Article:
This may surprise Cody Enterprise editor Amber Peabody, but I was once an editor myself.

Granted, it was a small newspaper with a limited readership. But it was a mighty effort to cover local news, nonetheless.

Local news on N-Street, that is.

Okay, so I was a fourth-grader, and N-Street News was hand-written on a Big Chief tablet – and we created just one copy to pass around from neighbor to neighbor. The N-Street News made every effort to report the news accurately and fairly. We also gave great attention to penmanship and spelling, determined to be considered serious journalists.

“We” was my sister Evelyn and my brother, Ed. The newspaper office was in a cubbyhole under the stairs, and since I was the oldest, I was the editor.

We ran an extension cord so we could plug in the old green lamp that Mom let us have for the office. We furnished the office with pillows and old quilts, and to get the creative juices flowing, we always had cookies and Kool-Aid. Then, with a supply of nicely sharpened No. 2 pencils and the Big Chief tablet, the publishing business began.

Oh, we covered all the hot stories in the neighborhood. There was Warren Justice’s daily traffic count from his treehouse above Eleventh Street. There was my brother Ed’s blow-by-blow account of how he, Warren and Chucky Lindeken had pelted our playhouse with dirt clods just to aggravate us girls.

Evelyn probably recounted the touching story of trying to keep a small bird alive that had fallen from a nest. Before it was over – and I mean over, since I don’t think the bird recovered – she had even named the bird. It was something like Walter or William, as I recall.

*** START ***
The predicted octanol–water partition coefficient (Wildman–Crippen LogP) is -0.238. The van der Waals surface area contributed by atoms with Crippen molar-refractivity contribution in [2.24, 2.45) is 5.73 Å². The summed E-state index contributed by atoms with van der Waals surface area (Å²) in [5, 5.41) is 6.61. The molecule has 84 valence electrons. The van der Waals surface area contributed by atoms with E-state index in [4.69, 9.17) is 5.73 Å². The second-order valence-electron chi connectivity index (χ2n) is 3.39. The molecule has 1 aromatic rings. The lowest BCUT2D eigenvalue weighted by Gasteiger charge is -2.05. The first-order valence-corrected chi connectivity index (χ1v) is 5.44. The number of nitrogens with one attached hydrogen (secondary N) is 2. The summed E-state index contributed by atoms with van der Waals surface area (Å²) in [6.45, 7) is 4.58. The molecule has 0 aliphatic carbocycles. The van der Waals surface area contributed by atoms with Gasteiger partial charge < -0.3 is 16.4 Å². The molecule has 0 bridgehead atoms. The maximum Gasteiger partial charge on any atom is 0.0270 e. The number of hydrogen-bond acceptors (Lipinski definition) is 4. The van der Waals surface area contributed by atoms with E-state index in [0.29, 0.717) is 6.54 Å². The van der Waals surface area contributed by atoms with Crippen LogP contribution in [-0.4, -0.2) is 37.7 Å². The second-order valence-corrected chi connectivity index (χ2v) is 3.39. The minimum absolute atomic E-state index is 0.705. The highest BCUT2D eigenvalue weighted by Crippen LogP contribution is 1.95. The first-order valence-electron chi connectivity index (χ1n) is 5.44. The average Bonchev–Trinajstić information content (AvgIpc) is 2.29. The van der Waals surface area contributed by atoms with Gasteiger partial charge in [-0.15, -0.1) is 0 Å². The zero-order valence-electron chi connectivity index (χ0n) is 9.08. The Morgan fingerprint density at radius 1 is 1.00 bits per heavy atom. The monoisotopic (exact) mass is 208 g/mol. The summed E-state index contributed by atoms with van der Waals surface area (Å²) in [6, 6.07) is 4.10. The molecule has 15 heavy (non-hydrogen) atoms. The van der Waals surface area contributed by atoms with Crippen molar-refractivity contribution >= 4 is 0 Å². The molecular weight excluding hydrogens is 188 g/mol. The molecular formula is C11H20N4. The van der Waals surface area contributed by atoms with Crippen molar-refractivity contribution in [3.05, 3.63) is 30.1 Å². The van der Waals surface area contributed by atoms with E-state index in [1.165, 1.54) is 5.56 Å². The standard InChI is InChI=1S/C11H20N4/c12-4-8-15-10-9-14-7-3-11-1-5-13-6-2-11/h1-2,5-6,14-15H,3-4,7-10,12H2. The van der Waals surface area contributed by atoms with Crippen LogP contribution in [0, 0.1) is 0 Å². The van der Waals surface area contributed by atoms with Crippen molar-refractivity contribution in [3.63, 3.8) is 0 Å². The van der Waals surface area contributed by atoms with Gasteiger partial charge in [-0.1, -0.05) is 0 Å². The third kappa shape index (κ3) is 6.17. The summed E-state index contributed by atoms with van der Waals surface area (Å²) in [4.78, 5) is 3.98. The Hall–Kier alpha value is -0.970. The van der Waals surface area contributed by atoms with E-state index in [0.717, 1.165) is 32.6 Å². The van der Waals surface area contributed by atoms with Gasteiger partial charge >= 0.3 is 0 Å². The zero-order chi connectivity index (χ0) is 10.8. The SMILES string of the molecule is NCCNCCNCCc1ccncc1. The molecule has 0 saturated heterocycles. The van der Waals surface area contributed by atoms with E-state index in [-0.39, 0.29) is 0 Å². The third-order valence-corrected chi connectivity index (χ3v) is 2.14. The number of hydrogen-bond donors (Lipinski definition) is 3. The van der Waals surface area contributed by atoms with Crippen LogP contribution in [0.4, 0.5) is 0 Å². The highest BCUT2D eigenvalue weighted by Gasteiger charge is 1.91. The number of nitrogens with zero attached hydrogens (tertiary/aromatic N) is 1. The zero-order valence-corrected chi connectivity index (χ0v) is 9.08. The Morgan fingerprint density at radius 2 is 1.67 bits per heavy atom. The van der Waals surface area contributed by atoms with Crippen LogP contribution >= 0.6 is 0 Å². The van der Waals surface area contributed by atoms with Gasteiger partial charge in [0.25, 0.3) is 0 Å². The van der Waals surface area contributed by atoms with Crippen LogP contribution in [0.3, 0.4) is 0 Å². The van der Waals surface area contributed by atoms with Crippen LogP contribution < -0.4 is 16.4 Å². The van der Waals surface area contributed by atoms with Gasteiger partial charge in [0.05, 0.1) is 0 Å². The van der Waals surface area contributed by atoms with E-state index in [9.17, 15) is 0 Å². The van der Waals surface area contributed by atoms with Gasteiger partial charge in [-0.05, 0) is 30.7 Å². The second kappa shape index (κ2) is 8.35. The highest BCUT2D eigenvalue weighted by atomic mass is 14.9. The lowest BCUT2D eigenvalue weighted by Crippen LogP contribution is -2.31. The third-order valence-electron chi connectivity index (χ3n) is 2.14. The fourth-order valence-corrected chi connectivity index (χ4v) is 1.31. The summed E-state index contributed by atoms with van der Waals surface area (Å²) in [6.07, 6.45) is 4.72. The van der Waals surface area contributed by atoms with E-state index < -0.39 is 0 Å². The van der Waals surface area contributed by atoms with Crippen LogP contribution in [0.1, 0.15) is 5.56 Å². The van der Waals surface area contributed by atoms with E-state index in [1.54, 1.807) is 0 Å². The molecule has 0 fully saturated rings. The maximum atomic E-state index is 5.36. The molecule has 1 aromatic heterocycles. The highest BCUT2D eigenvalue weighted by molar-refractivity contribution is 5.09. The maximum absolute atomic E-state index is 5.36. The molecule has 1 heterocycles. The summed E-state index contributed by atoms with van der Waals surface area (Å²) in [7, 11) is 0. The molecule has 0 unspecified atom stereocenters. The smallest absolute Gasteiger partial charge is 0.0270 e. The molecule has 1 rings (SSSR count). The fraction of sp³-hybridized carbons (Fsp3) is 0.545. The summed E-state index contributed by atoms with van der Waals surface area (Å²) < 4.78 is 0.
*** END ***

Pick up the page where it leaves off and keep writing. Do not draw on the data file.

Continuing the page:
I think I wrote about the time I spun around the horizontal bar on the playground and forgot to keep my head tucked. As I rotated downward, I dragged my forehead through the playground gravel. As all head wounds do, I bled like crazy, and we all thought I’d die. It was quite dramatic, especially picking the gravel out of my forehead.

We’d also write about the antics of neighborhood pets, who won the latest game of tetherball, and Hollywood gossip we overheard from Warren’s teenage sister, Candy.

Using a ruler, we’d carefully divide the sheets of paper into columns. I’d painstakingly pen the stories, and we’d deliver the copy to Mom and Dad first. After that, we’d pass it around the neighborhood.

I’m not sure my brother and sister can corroborate this story. They remind me that I am the oldest, and my memory might be failing a bit. I suppose I do feel a bit like Mark Twain who wrote, “When I was younger, I could remember anything, whether it happened or not.”

Nevertheless, I really did split my head wide open trying to play Olympic gymnast; the boys really did pelt the playhouse with clods; and Evelyn really did try to save a bird. We did play tetherball; Warren truly had the neatest tree house, and his sister did know everything about rock n’ roll.  

And yes, there really was a newspaper called the N-Street News … under the stairs … with a green lamp…

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